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Cate Blanchett’s Drag Race

Cate Blanchett’s Drag Race

Cate Blanchett

Cinderella is more like Cinderfella

For that subspecies of journalism that praises actors for what they wear on the red carpet, Australian actress Cate Blanchett is a fashion icon -- a new Dovima, no less. But Kenneth Branagh, director of the new Disney live-action version of Cinderella, is no Richard Avedon. Branagh cannot turn Blanchett's melodramatic posturing into chic. She looks like she walked into a non-drag bar under the mistaken impression it was Halloween.

Catty enough? You'd be in a bad mood, too, after suffering boredom at Rob Marshall's film version of Into the Woods, the painful musical that included Cinderella in its fairytale deconstruction. To be honest, Disney's Cinderella is a far more watchable movie. Unfortunately, at its center is one of those late-Disney Corporation stunts designed to placate future Gay Day visitors to Disneyland and Disney World and further the company's politically correct recognition of blended families and social diversity.

That's all well and good, but there's nothing honorable when Disney's coy nod to sexual ambiguity and androgyny is as mistaken and unappealing as Blanchett once again being annoyingly actressy. The voice-over narrator's compliment "She too had known grief but she wore it wonderfully well" just sounds like a Red Carpet reporter sucking-up.

Branagh keeps the film focused on Cinderella's plight (Lily James portrays the young girl orphaned by her parents' death who endures torment from her greedy, selfish stepmother and silly stepsisters) but the basic beautiful tale, which through the years rewards innocent virtue, is derailed every time Blanchett struts on screen with visions of Mercedes Benz Fashion Week in her head.

Cate Blanchett

Blanchett doesn't sashay; she's too dull for camp gestures. She plays Evil Stepmother as humorlessly as her Kate Hepburn and Bob Dylan stunts. Blanchett continues that bizarre Disney tradition where the animated films from baby boomers' childhoods are cynically remade. It started with Glenn Close playing Cruella De Vil in 101 Dalmations and most recently Angelina Jolie in Maleficent. But turning sourpuss actresses into drag queen gorgons is too close to Disney's pre-enlightenment homophobia, like, shall we say, the "effeminate" villains and freaks: Scar in The Lion King and Genie in Aladdin.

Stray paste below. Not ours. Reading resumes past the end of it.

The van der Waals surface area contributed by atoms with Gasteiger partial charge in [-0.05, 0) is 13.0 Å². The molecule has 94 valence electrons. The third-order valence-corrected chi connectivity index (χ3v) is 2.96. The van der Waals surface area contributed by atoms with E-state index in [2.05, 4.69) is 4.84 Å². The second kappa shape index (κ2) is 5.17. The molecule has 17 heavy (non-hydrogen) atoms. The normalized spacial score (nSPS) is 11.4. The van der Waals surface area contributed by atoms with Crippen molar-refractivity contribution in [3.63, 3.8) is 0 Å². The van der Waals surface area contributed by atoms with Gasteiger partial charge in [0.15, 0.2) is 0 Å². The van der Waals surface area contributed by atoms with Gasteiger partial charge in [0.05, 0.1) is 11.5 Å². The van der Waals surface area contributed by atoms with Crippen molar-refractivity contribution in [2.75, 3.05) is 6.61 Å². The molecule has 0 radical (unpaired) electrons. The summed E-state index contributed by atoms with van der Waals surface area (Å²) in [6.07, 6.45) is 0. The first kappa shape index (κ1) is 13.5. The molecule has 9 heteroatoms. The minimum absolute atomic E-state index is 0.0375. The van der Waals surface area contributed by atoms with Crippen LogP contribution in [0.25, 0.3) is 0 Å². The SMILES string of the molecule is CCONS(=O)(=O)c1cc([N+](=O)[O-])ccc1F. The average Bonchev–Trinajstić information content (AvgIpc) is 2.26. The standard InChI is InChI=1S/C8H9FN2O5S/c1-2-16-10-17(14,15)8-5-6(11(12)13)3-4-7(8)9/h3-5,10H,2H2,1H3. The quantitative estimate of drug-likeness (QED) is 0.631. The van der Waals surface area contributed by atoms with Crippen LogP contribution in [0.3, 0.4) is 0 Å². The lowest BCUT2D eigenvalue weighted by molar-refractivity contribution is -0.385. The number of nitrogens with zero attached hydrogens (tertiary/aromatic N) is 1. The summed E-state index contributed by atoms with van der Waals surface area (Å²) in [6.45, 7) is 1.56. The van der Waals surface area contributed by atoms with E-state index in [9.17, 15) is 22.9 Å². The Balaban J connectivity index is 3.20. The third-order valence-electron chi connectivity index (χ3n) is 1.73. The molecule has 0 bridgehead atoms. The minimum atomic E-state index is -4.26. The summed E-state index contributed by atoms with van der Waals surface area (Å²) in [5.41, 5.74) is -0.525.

No matter how much Britishy elocution Blanchett fakes in the role, her Evil Stepmother distracts from the "courage and kindness" (lessons bequeathed to Cinderella by her late parents) that the film purports to extol. The fun of drag--unleashing the stylish, shade-throwing, no-bullshit bitch underneath everyone's well-bred decorum--runs counter to the equally powerful lesson of true love and faithfulness that has made the Cinderella story endure.

It may seem anathema to reject Into the Woods for revising fairytale lore into a pessimistic vision of the modern world, but a greater truth is lost when, after Sweeney Todd and Into the Woods, Disney Sondheimizes its own reputation. It abuses the back catalog of animated features (Alice in Wonderland, Sleeping Beauty--even a Tim Burton Dumbo is the most recent threat) just to make the company's shameless exploitation of its assets profitable, meanwhile betraying the trust of parents and babysitting moviegoers everywhere.

Gay viewers should be especially miffed that this new Cinderella underwhelms as romantic fantasy. Richard Madden as the Prince who searches the kingdom with a single glass slipper and Helena Bonham Carter as a smiley but too-dotty Fairy Godmother (introducing herself as "a hairy Godfather" in the film's only successful stab at campiness) are less than dream archetypes.

Lily James's Cinderella has her best moment when she twirls around as Bonham Carter turns her outdated pink dress into a flowing sapphire ball gown, James's arm-raised stylish ecstasy resembles the ultimate fashion model fantasy. James evokes Tilda Swinton's memorable wedding dress paroxysm in Derek Jarman's The Last of England, an ultimate example of style and emotion. Not so Blanchett who frowns, scowls and vamps; she's like a losing contestant on RuPaul's Drag Race who is laughably dressed in sorta-haute couture but does "runway for her life" as if going to pick up another undeserved Oscar.

Cinderella opens in theaters March 13. Watch the trailer below:

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